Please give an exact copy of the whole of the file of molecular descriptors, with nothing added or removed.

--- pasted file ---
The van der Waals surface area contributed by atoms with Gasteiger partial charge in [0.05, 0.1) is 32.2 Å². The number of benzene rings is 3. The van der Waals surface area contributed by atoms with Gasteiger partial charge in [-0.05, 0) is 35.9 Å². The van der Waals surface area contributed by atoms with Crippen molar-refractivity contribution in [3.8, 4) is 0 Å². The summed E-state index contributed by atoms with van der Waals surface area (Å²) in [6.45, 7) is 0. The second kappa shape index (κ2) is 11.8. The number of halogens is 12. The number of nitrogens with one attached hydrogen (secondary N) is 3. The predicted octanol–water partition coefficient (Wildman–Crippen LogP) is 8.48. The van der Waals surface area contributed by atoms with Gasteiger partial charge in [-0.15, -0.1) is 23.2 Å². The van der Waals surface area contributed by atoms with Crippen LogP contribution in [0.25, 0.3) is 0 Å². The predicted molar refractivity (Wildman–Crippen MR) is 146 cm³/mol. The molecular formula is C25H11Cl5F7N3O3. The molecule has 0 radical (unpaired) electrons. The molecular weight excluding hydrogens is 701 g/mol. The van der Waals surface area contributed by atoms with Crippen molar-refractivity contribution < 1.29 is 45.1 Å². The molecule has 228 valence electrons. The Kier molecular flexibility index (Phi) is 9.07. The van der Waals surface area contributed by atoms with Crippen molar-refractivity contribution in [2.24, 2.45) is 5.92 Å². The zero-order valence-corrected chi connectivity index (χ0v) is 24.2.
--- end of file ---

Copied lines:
The van der Waals surface area contributed by atoms with Gasteiger partial charge in [0.05, 0.1) is 32.2 Å². The number of benzene rings is 3. The van der Waals surface area contributed by atoms with Gasteiger partial charge in [-0.05, 0) is 35.9 Å². The van der Waals surface area contributed by atoms with Crippen molar-refractivity contribution in [3.8, 4) is 0 Å². The summed E-state index contributed by atoms with van der Waals surface area (Å²) in [6.45, 7) is 0. The second kappa shape index (κ2) is 11.8. The number of halogens is 12. The number of nitrogens with one attached hydrogen (secondary N) is 3. The predicted octanol–water partition coefficient (Wildman–Crippen LogP) is 8.48. The van der Waals surface area contributed by atoms with Gasteiger partial charge in [-0.15, -0.1) is 23.2 Å². The van der Waals surface area contributed by atoms with Crippen LogP contribution in [0.25, 0.3) is 0 Å². The predicted molar refractivity (Wildman–Crippen MR) is 146 cm³/mol. The molecular formula is C25H11Cl5F7N3O3. The molecule has 0 radical (unpaired) electrons. The molecular weight excluding hydrogens is 701 g/mol. The van der Waals surface area contributed by atoms with Crippen molar-refractivity contribution < 1.29 is 45.1 Å². The molecule has 228 valence electrons. The Kier molecular flexibility index (Phi) is 9.07. The van der Waals surface area contributed by atoms with Crippen molar-refractivity contribution in [2.24, 2.45) is 5.92 Å². The zero-order valence-corrected chi connectivity index (χ0v) is 24.2.